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Korea - Politics

April 9, 2008 - National Assembly Election

In April 2008 Lee Myung-bak's Grand National Party (GNP) won 151 of 299 seats, giving them a much slimmer majority than expected. The opposition United Democratic Party (UDP) did better than anticipated, winning 82 seats. Lee Hoi-chang's Liberal Forward Party (LFP) with 19 seats and the Pro-Park Alliance with 14 were the real surprises, confirming Lee Hoi-chang's regional base in Choongcheong Provinces and Park's appeal in the Yeongnam region. A record 25 independents won; 15 of these are former GNP lawmakers. The elections were marked by record-low turnout (46 percent) as party infighting and a short campaign season left most voters apathetic and unmotivated to vote.

South Korea's ruling conservatives scored an upset victory in a nationwide legislative election April 9, 2008. Voters were able to make separate selections for individual candidates and parties for proportional representation seats. The Saenuri Party won 153 seats in the 300 seat National Assembly while the opposition Democratic United Party and its coalition partner, the United Progressive Party, won 140 seats combined, with the Democratic United Party taking 127. The minor opposition Unified Progressive Party was projected to win as few as 10 and as many as 21 seats, in fact taking 13.

The New Frontier (Saenuri) Party, along with minor parties on the right, retained control of the National Assembly for the next four years. Economic issues, a spying scandal, and personalities outweighed national security concerns in South Korea's fiercely fought parliamentary election. An alliance of liberal parties failed to wrest control of the 300-seat National Assembly from the conservatives.

The opposition attacked President Lee Myung-bak, who cannot run for re-election in December 2012, for widening the gap between the wealthy and the underprivileged since taking office in 2008. It also criticized his administration's support for the recently ratified trade agreement with the United States. Another election issue: a still-unfolding political scandal implicating the presidential Blue House in spying on political opponents, civic groups, labor activists and journalists. The administration responded that 80 percent of the cases dated to the previous presidency of Roo Moo-hyun, whose supporters were in the opposition.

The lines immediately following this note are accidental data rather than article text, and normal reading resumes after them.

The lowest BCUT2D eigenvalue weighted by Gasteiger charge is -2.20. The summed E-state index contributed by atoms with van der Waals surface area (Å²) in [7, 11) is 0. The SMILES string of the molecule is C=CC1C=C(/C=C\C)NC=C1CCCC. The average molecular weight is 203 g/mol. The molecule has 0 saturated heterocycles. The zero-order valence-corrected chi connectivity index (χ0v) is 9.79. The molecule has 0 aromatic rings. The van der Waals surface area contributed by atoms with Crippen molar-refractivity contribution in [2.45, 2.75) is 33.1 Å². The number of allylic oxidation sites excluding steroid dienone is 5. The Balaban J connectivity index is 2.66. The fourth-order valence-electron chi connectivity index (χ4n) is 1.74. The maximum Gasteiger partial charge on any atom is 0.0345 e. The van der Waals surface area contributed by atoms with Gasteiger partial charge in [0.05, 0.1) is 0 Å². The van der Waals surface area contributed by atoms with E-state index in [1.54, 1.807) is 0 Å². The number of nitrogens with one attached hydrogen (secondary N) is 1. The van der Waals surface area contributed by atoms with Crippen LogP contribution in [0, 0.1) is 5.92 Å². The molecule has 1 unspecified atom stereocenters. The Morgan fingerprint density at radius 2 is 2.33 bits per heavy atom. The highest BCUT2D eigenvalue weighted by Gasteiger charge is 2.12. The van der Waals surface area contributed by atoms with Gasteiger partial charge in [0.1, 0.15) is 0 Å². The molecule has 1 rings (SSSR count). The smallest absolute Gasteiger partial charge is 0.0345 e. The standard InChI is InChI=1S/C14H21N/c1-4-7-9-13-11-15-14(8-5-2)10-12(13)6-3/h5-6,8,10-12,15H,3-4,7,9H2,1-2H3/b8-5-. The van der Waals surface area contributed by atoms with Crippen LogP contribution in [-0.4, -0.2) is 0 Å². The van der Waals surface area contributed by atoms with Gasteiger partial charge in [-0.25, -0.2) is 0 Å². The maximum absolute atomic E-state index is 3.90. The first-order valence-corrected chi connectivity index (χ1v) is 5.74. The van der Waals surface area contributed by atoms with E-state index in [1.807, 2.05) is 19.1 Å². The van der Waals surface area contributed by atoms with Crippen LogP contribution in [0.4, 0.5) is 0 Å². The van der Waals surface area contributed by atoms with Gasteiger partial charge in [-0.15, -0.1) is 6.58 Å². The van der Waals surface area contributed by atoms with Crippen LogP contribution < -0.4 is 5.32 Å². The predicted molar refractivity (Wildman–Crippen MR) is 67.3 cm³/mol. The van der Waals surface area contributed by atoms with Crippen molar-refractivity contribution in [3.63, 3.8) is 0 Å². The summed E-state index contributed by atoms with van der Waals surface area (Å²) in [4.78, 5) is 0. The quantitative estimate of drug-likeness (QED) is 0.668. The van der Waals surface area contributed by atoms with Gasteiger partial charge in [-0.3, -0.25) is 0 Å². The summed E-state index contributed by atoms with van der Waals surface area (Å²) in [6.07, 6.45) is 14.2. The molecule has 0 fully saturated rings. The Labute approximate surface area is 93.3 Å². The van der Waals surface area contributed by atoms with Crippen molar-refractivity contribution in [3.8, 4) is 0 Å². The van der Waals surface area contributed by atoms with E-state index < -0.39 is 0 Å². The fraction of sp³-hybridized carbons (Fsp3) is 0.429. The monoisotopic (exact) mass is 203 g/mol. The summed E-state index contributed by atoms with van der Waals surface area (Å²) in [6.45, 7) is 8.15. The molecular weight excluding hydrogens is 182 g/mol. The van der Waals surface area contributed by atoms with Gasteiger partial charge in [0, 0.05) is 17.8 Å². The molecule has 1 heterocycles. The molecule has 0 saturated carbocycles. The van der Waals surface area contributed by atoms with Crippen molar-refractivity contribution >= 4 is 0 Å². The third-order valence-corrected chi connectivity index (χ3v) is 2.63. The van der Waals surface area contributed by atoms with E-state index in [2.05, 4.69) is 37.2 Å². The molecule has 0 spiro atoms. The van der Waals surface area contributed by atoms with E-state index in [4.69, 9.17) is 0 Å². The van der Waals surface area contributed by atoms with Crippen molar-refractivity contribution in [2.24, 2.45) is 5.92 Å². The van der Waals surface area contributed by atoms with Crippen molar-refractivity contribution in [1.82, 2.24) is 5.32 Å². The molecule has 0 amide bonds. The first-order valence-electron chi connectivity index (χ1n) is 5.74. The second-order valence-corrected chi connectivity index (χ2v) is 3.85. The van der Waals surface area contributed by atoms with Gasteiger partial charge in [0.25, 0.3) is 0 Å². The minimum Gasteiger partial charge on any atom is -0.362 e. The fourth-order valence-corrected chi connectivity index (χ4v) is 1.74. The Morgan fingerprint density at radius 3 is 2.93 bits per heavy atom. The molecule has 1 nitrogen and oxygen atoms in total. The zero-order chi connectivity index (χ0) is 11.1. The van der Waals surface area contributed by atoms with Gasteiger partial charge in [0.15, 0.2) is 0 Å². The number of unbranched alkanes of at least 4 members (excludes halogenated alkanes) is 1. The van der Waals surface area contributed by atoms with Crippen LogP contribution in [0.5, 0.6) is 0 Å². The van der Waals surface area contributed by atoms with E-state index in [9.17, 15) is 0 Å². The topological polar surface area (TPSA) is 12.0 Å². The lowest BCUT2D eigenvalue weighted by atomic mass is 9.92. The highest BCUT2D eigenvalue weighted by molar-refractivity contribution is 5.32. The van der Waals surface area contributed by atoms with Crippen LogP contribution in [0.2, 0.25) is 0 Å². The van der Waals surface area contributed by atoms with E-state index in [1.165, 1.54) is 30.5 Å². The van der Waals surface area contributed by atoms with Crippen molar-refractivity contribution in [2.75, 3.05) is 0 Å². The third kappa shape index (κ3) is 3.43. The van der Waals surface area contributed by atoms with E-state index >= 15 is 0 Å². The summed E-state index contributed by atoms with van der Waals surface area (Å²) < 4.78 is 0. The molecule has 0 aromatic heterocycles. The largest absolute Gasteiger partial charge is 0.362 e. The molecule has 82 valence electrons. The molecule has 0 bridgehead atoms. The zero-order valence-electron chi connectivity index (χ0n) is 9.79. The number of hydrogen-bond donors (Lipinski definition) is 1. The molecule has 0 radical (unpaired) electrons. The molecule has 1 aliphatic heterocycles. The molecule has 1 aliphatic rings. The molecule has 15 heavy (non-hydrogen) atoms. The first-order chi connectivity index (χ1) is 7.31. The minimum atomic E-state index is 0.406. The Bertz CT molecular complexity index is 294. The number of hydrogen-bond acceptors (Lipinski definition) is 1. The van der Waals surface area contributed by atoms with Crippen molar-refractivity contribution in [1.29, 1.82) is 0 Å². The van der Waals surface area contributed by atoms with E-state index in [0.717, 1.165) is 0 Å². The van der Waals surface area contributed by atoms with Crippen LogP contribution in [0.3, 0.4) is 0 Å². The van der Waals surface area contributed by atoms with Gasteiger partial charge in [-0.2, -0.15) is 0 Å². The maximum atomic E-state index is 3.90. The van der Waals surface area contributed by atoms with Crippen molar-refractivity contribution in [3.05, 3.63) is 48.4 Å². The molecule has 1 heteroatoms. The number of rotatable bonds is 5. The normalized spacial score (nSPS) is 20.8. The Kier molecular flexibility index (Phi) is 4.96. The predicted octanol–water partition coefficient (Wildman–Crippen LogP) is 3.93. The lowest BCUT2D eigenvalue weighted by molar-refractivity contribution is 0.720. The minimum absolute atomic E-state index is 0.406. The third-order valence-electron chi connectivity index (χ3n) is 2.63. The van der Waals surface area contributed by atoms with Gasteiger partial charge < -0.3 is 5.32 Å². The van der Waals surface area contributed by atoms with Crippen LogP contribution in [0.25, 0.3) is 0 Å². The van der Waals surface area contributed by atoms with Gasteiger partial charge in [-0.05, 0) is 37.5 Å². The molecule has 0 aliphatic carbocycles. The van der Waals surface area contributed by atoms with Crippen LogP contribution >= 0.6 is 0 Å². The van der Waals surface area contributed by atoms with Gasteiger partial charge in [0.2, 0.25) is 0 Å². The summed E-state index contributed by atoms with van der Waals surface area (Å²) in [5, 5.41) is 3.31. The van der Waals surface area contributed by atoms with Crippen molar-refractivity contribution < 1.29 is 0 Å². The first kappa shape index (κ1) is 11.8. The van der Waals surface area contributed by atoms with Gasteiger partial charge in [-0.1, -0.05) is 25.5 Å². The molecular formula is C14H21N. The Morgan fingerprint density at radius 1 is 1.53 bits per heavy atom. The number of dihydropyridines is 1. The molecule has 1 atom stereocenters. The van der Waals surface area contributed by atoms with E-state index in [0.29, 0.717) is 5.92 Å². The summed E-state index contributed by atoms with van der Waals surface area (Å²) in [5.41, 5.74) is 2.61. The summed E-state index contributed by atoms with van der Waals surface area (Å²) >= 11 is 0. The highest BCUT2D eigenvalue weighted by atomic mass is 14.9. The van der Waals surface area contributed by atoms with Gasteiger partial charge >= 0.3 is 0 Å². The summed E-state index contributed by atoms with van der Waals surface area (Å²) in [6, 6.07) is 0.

The main opposition Democratic United Party found its image damaged after nominating a candidate with a track record of highly offensive satirical comments. On a popular Internet radio show, the candidate, Kim Yong-min, had called for top U.S. officials to be raped or murdered and suggested kidnapping and executing American troops in South Korea. He has called for the eradication of the country's powerful Protestant church and offended other constituencies, including the elderly. Kim lost his bid to gain a seat in the National Assembly.

News of former President Roh Moo-hun's suicide on 23 May 2009 sparked intense feelings of anger directed at President Lee Myung-bak. Roh's sympathizers accused Lee of conducting a politically motivated investigation into allegations that Roh had received more than US$6 million in bribes either while in office or immediately after leaving the Blue House, and that the prosecutors had literally hounded Roh to death. On 30 April 2009 Roh underwent the humiliation of being summoned to the prosecutor's office for questioning about his knowledge of money received by his wife and children.

The New Frontier Party, hoping to retain the presidency, changed its name from the Grand National Party in February 2012 in a bid to revitalize its image.

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Page last modified: 06-09-2016 12:24:20 ZULU